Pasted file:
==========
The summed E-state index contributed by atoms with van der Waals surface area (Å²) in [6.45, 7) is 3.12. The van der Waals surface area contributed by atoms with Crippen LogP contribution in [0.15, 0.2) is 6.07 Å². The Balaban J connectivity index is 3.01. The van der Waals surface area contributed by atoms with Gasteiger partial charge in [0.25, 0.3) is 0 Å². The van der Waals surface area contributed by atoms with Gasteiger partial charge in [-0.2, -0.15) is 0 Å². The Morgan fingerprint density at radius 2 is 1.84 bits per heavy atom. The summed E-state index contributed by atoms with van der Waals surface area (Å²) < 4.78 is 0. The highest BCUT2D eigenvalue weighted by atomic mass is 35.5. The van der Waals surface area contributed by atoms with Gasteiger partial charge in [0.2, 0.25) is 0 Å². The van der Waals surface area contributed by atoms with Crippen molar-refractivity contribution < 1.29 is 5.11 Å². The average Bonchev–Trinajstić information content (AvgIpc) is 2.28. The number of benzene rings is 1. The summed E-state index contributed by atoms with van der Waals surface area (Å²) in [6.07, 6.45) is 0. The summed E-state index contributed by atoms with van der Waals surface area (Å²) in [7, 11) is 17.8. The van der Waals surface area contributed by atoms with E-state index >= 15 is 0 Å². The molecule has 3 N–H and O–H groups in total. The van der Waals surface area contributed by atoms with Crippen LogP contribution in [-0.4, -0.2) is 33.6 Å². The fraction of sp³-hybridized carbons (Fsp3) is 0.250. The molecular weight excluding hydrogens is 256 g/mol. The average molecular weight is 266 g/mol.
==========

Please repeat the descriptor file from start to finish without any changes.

The summed E-state index contributed by atoms with van der Waals surface area (Å²) in [6.45, 7) is 3.12. The van der Waals surface area contributed by atoms with Crippen LogP contribution in [0.15, 0.2) is 6.07 Å². The Balaban J connectivity index is 3.01. The van der Waals surface area contributed by atoms with Gasteiger partial charge in [0.25, 0.3) is 0 Å². The van der Waals surface area contributed by atoms with Gasteiger partial charge in [-0.2, -0.15) is 0 Å². The Morgan fingerprint density at radius 2 is 1.84 bits per heavy atom. The summed E-state index contributed by atoms with van der Waals surface area (Å²) < 4.78 is 0. The highest BCUT2D eigenvalue weighted by atomic mass is 35.5. The van der Waals surface area contributed by atoms with Gasteiger partial charge in [0.2, 0.25) is 0 Å². The van der Waals surface area contributed by atoms with Crippen molar-refractivity contribution < 1.29 is 5.11 Å². The average Bonchev–Trinajstić information content (AvgIpc) is 2.28. The number of benzene rings is 1. The summed E-state index contributed by atoms with van der Waals surface area (Å²) in [6.07, 6.45) is 0. The summed E-state index contributed by atoms with van der Waals surface area (Å²) in [7, 11) is 17.8. The van der Waals surface area contributed by atoms with E-state index >= 15 is 0 Å². The molecule has 3 N–H and O–H groups in total. The van der Waals surface area contributed by atoms with Crippen LogP contribution in [-0.4, -0.2) is 33.6 Å². The fraction of sp³-hybridized carbons (Fsp3) is 0.250. The molecular weight excluding hydrogens is 256 g/mol. The average molecular weight is 266 g/mol.